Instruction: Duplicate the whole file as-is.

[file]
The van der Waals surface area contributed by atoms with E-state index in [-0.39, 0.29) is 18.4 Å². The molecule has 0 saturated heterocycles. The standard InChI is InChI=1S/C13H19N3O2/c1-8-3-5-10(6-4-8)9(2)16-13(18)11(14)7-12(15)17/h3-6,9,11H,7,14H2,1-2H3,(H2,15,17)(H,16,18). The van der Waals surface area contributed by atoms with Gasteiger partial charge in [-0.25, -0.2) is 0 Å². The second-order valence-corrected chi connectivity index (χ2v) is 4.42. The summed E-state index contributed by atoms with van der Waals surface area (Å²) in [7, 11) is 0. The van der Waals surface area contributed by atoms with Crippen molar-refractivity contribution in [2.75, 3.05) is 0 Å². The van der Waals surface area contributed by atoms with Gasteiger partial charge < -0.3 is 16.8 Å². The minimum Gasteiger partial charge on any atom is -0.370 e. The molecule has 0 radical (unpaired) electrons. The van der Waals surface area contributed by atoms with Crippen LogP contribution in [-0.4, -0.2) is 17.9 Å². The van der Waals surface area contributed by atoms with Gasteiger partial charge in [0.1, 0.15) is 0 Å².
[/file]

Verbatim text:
The van der Waals surface area contributed by atoms with E-state index in [-0.39, 0.29) is 18.4 Å². The molecule has 0 saturated heterocycles. The standard InChI is InChI=1S/C13H19N3O2/c1-8-3-5-10(6-4-8)9(2)16-13(18)11(14)7-12(15)17/h3-6,9,11H,7,14H2,1-2H3,(H2,15,17)(H,16,18). The van der Waals surface area contributed by atoms with Gasteiger partial charge in [-0.25, -0.2) is 0 Å². The second-order valence-corrected chi connectivity index (χ2v) is 4.42. The summed E-state index contributed by atoms with van der Waals surface area (Å²) in [7, 11) is 0. The van der Waals surface area contributed by atoms with Crippen molar-refractivity contribution in [2.75, 3.05) is 0 Å². The van der Waals surface area contributed by atoms with Gasteiger partial charge < -0.3 is 16.8 Å². The minimum Gasteiger partial charge on any atom is -0.370 e. The molecule has 0 radical (unpaired) electrons. The van der Waals surface area contributed by atoms with Crippen LogP contribution in [-0.4, -0.2) is 17.9 Å². The van der Waals surface area contributed by atoms with Gasteiger partial charge in [0.1, 0.15) is 0 Å².